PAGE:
Music performance by professional musicians involves a wide-spectrum of cognitive and multi-sensory motor skills, whose biological basis is unknown. Several neuroscientific studies have demonstrated that the brains of professional musicians and non-musicians differ structurally and functionally and that musical training enhances cognition. However, the molecules and molecular mechanisms involved in music performance remain largely unexplored. Here, we investigated the effect of music performance on the genome-wide peripheral blood transcriptome of professional musicians by analyzing the transcriptional responses after a 2-hr concert performance and after a ‘music-free’ control session. The up-regulated genes were found to affect dopaminergic neurotransmission, motor behavior, neuronal plasticity and neurocognitive functions including learning and memory. Particularly, candidate genes such as SNCA, FOS and DUSP1 that are involved in song perception and production in songbirds, were identified, suggesting an evolutionary conservation in biological processes related to sound perception/production. Additionally, modulation of genes related to calcium ion homeostasis, iron ion homeostasis, glutathione metabolism and several neuropsychiatric and neurodegenerative diseases implied that music performance may affect the biological pathways that are otherwise essential for the proper maintenance of neuronal function and survival. For the first time, this study provides evidence for the candidate genes and molecular mechanisms underlying music performance.
Music performance (typically playing an instrument) is a complex cognitive function of the human brain, whose biological basis is largely unknown. Performing music requires auditory and visual perception skills, attention, precise timing, extended control over movement, learning, memory and emotion1,2,3,4,5. Execution of such skills is essentially dependent on the bi-directional communication between the auditory and motor systems of the human brain1,2,3,4. Neuroscientific studies have demonstrated that musicians' brains exhibits structural and functional specializations compared to non-musicians6,7,8 and that music training induces neuroplasticity, including changes in the grey and white matter architectures and cerebellar volume5,9,10. Moreover, by altering the brain's neural circuits and structural symmetry, music training has been reported to enhance cognitive performance, various forms of visual attention abilities and mental abilities such as verbal and long-term memory and reasoning8,11,12,13. Consistent training in music has also been shown to induce a commonality in the cognitive characteristics of professional musicians. For instance, in instrumentalists, practicing music leads to a shift from an effortful controlled cognitive processing to an effortless automatic cognitive processing14, thus leaving the limited attentional abilities available for higher-order processes of music performance15. Music performance is also known to induce emotion-related psychophysiological responses and generate a robust brainstem encoding of linguistic pitch patterns16,17. However, the molecular mechanisms and biological pathways mediating the effects of music performance so far remain unknown.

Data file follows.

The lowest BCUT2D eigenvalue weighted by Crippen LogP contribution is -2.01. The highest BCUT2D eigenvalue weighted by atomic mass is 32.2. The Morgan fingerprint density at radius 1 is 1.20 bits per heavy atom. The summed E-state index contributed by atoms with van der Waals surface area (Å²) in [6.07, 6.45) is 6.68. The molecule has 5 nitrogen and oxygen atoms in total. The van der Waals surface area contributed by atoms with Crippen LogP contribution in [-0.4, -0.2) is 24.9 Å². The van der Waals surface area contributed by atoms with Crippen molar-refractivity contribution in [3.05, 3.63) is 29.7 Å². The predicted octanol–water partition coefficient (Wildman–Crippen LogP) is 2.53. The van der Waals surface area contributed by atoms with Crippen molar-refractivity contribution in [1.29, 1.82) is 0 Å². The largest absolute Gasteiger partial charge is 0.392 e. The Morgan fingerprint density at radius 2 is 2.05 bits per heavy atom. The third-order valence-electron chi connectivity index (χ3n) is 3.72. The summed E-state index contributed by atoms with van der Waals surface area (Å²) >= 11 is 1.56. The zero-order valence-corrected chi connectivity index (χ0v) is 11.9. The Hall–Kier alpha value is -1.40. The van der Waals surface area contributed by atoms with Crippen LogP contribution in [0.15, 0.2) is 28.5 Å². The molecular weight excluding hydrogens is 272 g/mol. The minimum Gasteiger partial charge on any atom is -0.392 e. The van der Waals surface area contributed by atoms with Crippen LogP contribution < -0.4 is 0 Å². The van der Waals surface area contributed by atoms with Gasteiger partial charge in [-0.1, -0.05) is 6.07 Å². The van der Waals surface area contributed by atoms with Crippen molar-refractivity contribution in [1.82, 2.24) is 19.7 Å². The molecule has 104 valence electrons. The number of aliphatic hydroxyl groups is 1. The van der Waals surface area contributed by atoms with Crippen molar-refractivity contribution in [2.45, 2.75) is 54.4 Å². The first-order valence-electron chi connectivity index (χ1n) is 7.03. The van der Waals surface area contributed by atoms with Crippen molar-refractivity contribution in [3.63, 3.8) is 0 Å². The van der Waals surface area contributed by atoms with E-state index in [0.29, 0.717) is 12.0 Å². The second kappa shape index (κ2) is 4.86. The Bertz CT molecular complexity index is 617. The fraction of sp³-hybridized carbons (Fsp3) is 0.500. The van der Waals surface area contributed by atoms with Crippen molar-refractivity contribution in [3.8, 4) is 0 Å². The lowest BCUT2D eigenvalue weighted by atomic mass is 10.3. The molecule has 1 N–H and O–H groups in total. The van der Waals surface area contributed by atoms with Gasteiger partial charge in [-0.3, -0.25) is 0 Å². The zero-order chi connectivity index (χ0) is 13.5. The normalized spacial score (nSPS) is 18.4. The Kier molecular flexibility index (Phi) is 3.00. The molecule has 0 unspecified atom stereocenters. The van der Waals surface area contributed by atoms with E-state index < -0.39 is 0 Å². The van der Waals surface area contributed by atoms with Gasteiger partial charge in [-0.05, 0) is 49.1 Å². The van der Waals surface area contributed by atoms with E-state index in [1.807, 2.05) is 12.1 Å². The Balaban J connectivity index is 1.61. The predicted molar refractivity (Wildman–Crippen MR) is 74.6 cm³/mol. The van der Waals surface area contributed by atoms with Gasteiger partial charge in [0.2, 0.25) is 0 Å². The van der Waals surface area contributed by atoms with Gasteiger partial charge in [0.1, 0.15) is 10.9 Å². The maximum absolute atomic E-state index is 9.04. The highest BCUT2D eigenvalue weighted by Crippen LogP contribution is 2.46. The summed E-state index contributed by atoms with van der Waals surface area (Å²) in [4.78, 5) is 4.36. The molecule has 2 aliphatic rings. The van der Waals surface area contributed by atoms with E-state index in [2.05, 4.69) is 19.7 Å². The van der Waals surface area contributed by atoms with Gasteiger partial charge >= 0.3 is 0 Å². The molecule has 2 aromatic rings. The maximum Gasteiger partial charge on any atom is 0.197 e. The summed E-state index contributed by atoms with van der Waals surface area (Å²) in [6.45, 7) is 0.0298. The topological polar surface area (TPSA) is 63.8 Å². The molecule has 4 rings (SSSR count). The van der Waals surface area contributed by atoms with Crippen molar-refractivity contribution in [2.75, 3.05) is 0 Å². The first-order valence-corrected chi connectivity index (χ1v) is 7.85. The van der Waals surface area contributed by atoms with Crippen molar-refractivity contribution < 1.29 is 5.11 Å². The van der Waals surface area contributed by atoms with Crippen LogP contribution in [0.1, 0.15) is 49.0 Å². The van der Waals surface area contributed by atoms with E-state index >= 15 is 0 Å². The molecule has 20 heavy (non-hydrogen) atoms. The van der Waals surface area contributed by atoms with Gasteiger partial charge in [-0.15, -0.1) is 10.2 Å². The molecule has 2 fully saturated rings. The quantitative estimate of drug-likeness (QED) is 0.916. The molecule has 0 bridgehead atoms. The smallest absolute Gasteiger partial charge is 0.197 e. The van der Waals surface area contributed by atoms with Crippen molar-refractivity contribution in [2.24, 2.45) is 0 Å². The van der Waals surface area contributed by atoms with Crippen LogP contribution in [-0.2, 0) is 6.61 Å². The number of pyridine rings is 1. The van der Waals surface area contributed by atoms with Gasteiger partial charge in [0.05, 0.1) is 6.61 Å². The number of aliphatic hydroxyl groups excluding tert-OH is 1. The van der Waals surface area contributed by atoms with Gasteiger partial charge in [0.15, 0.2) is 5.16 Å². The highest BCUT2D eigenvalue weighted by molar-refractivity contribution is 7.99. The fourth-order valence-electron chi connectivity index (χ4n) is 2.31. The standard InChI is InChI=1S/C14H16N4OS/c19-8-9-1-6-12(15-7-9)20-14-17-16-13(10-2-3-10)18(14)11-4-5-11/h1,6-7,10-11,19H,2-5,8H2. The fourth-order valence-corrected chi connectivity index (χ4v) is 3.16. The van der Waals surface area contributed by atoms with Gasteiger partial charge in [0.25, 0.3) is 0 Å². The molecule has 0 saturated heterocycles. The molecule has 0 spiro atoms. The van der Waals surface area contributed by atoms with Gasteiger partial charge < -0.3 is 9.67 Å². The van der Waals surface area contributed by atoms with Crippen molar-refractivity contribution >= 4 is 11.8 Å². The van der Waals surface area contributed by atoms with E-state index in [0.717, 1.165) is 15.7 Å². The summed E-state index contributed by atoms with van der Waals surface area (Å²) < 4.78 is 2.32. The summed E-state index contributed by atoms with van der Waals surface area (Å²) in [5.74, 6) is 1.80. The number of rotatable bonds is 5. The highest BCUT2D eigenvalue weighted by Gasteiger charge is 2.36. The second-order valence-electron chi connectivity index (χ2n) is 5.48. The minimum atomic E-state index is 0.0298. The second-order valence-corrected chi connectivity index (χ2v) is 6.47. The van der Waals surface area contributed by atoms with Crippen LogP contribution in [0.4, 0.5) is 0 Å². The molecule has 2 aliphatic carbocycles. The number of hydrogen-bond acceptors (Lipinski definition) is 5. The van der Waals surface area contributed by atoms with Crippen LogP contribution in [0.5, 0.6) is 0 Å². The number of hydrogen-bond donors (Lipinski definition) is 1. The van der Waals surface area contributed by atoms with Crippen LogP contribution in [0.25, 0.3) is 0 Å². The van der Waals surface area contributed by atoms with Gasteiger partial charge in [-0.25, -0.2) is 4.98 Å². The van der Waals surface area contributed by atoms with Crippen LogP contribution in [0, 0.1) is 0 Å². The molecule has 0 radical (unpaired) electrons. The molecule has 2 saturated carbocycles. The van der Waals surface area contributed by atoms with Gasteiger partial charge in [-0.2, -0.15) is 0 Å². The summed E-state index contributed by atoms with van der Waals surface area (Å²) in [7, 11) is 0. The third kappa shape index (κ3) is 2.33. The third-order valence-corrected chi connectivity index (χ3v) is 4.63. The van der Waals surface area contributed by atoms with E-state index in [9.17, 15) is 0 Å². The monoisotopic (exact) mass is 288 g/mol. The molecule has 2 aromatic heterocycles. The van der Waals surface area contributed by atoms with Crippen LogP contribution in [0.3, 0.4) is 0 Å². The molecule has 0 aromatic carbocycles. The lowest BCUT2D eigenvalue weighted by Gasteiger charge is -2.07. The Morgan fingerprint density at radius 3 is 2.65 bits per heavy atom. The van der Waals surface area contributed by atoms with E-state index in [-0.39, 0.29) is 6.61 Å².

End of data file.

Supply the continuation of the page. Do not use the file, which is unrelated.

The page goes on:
Genomic approaches enable the study of biological phenomena in an unbiased and hypothesis-free fashion, without prior knowledge about the biological background of the phenotype of interest18. Here, we have investigated the effect of music performance on human peripheral blood transcriptome of professional musicians during a 2-hour concert session and in a 2-hour session without music exposure.
The general characteristics of the participants are shown in Table 1. We assessed the differences between the two groups using statistical analyses performed in R, a statistical computing platform. We used a two-sided t-test for continuous variables and a two-sided Fisher's exact test for count variables. At a conventional significance level of 5%, the two groups neither differed in the general characteristics (age and gender) nor in the task-related characteristics (current practicing hours, age at the commencement of training, music education and instrument). This suggests that the two groups are sufficiently similar for the comparison of transcriptional responses.
Transcriptional response after music performance
To identify the differentially expressed genes, we compared the magnitude of pre-post fold-changes in the genome-wide transcriptional profiles of the participants in the concert performance (n = 10) and in the control session (n = 10). RankProd non-parametric statistics and a pre-specified effect-size cut-off (>1.2 fold-change over time across conditions and at least a pre-post change of 15% in gene expression in the concert performance session, pfp 0.05) identified 73 differentially expressed genes (51 genes relatively up-regulated and 22 genes relatively down-regulated). The differentially expressed genes and the individual fold-changes of all the genes are listed in Table S1 and a heat plot comparison of the pre-post changes in both conditions is shown in Figure 1.